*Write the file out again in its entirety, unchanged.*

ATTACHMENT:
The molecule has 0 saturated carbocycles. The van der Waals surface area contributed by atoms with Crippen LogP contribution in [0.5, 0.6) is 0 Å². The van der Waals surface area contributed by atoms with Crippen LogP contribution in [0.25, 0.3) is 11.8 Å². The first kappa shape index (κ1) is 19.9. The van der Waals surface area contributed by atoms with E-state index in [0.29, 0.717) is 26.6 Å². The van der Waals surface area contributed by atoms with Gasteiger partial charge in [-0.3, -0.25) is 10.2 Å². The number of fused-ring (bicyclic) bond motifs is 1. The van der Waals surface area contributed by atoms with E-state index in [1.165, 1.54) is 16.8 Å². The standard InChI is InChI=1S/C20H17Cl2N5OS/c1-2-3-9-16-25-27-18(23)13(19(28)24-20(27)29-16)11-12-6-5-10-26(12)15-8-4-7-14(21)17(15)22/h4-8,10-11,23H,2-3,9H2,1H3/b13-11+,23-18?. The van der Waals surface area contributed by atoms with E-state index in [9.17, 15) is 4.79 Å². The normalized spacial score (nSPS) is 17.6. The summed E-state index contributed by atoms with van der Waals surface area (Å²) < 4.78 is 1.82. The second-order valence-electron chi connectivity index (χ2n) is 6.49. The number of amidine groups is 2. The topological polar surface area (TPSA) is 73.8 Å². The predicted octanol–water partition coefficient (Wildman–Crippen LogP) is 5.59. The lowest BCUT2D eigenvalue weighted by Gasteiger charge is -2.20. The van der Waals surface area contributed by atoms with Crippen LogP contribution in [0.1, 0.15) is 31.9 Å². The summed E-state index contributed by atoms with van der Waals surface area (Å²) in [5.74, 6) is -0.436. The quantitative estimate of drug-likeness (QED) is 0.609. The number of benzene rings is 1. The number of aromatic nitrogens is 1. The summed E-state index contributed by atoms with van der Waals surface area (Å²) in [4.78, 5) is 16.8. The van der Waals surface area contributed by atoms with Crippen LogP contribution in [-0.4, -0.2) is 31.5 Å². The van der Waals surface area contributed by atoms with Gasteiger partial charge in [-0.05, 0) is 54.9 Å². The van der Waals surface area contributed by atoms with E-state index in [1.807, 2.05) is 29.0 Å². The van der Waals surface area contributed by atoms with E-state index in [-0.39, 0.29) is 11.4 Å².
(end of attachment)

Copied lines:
The molecule has 0 saturated carbocycles. The van der Waals surface area contributed by atoms with Crippen LogP contribution in [0.5, 0.6) is 0 Å². The van der Waals surface area contributed by atoms with Crippen LogP contribution in [0.25, 0.3) is 11.8 Å². The first kappa shape index (κ1) is 19.9. The van der Waals surface area contributed by atoms with E-state index in [0.29, 0.717) is 26.6 Å². The van der Waals surface area contributed by atoms with Gasteiger partial charge in [-0.3, -0.25) is 10.2 Å². The number of fused-ring (bicyclic) bond motifs is 1. The van der Waals surface area contributed by atoms with E-state index in [1.165, 1.54) is 16.8 Å². The standard InChI is InChI=1S/C20H17Cl2N5OS/c1-2-3-9-16-25-27-18(23)13(19(28)24-20(27)29-16)11-12-6-5-10-26(12)15-8-4-7-14(21)17(15)22/h4-8,10-11,23H,2-3,9H2,1H3/b13-11+,23-18?. The van der Waals surface area contributed by atoms with E-state index in [9.17, 15) is 4.79 Å². The normalized spacial score (nSPS) is 17.6. The summed E-state index contributed by atoms with van der Waals surface area (Å²) < 4.78 is 1.82. The second-order valence-electron chi connectivity index (χ2n) is 6.49. The number of amidine groups is 2. The topological polar surface area (TPSA) is 73.8 Å². The predicted octanol–water partition coefficient (Wildman–Crippen LogP) is 5.59. The lowest BCUT2D eigenvalue weighted by Gasteiger charge is -2.20. The van der Waals surface area contributed by atoms with Crippen LogP contribution in [0.1, 0.15) is 31.9 Å². The summed E-state index contributed by atoms with van der Waals surface area (Å²) in [5.74, 6) is -0.436. The quantitative estimate of drug-likeness (QED) is 0.609. The number of benzene rings is 1. The number of aromatic nitrogens is 1. The summed E-state index contributed by atoms with van der Waals surface area (Å²) in [4.78, 5) is 16.8. The van der Waals surface area contributed by atoms with Crippen LogP contribution in [-0.4, -0.2) is 31.5 Å². The van der Waals surface area contributed by atoms with Gasteiger partial charge in [-0.05, 0) is 54.9 Å². The van der Waals surface area contributed by atoms with E-state index in [1.807, 2.05) is 29.0 Å². The van der Waals surface area contributed by atoms with E-state index in [-0.39, 0.29) is 11.4 Å².